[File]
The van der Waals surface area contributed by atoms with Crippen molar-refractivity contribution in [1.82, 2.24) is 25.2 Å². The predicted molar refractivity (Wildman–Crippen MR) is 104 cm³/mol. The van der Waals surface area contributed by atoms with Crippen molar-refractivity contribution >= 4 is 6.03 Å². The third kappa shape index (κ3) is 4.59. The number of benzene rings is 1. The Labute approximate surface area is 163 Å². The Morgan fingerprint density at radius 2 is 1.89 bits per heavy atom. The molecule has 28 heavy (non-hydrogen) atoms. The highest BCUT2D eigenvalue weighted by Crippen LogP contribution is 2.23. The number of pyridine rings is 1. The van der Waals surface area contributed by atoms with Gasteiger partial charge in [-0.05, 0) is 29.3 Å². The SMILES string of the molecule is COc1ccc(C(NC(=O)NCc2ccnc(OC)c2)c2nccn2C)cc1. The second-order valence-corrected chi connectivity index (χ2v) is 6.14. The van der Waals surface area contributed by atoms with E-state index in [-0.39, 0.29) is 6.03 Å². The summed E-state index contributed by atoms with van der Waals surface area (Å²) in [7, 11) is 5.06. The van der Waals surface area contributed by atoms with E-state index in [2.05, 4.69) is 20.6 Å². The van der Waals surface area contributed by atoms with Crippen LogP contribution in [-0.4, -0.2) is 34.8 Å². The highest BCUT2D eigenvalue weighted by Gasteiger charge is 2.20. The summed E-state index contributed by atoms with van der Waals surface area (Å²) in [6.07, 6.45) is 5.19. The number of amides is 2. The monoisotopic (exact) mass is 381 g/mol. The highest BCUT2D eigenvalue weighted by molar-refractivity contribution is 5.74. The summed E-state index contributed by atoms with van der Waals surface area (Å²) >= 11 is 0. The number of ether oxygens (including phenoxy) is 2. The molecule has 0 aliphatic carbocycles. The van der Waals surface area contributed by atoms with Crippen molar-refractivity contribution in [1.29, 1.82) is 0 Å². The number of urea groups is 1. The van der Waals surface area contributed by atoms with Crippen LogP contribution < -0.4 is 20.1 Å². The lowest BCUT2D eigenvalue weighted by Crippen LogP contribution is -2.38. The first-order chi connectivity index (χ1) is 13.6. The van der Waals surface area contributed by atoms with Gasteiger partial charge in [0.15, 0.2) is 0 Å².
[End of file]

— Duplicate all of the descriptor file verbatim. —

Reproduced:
The van der Waals surface area contributed by atoms with Crippen molar-refractivity contribution in [1.82, 2.24) is 25.2 Å². The predicted molar refractivity (Wildman–Crippen MR) is 104 cm³/mol. The van der Waals surface area contributed by atoms with Crippen molar-refractivity contribution >= 4 is 6.03 Å². The third kappa shape index (κ3) is 4.59. The number of benzene rings is 1. The Labute approximate surface area is 163 Å². The Morgan fingerprint density at radius 2 is 1.89 bits per heavy atom. The molecule has 28 heavy (non-hydrogen) atoms. The highest BCUT2D eigenvalue weighted by Crippen LogP contribution is 2.23. The number of pyridine rings is 1. The van der Waals surface area contributed by atoms with Gasteiger partial charge in [-0.05, 0) is 29.3 Å². The SMILES string of the molecule is COc1ccc(C(NC(=O)NCc2ccnc(OC)c2)c2nccn2C)cc1. The second-order valence-corrected chi connectivity index (χ2v) is 6.14. The van der Waals surface area contributed by atoms with E-state index in [-0.39, 0.29) is 6.03 Å². The summed E-state index contributed by atoms with van der Waals surface area (Å²) in [7, 11) is 5.06. The van der Waals surface area contributed by atoms with E-state index in [2.05, 4.69) is 20.6 Å². The van der Waals surface area contributed by atoms with Crippen LogP contribution in [-0.4, -0.2) is 34.8 Å². The highest BCUT2D eigenvalue weighted by Gasteiger charge is 2.20. The summed E-state index contributed by atoms with van der Waals surface area (Å²) in [6.07, 6.45) is 5.19. The number of amides is 2. The monoisotopic (exact) mass is 381 g/mol. The highest BCUT2D eigenvalue weighted by molar-refractivity contribution is 5.74. The summed E-state index contributed by atoms with van der Waals surface area (Å²) >= 11 is 0. The number of ether oxygens (including phenoxy) is 2. The molecule has 0 aliphatic carbocycles. The van der Waals surface area contributed by atoms with Crippen molar-refractivity contribution in [1.29, 1.82) is 0 Å². The number of urea groups is 1. The van der Waals surface area contributed by atoms with Crippen LogP contribution < -0.4 is 20.1 Å². The lowest BCUT2D eigenvalue weighted by Crippen LogP contribution is -2.38. The first-order chi connectivity index (χ1) is 13.6. The van der Waals surface area contributed by atoms with Gasteiger partial charge in [0.15, 0.2) is 0 Å².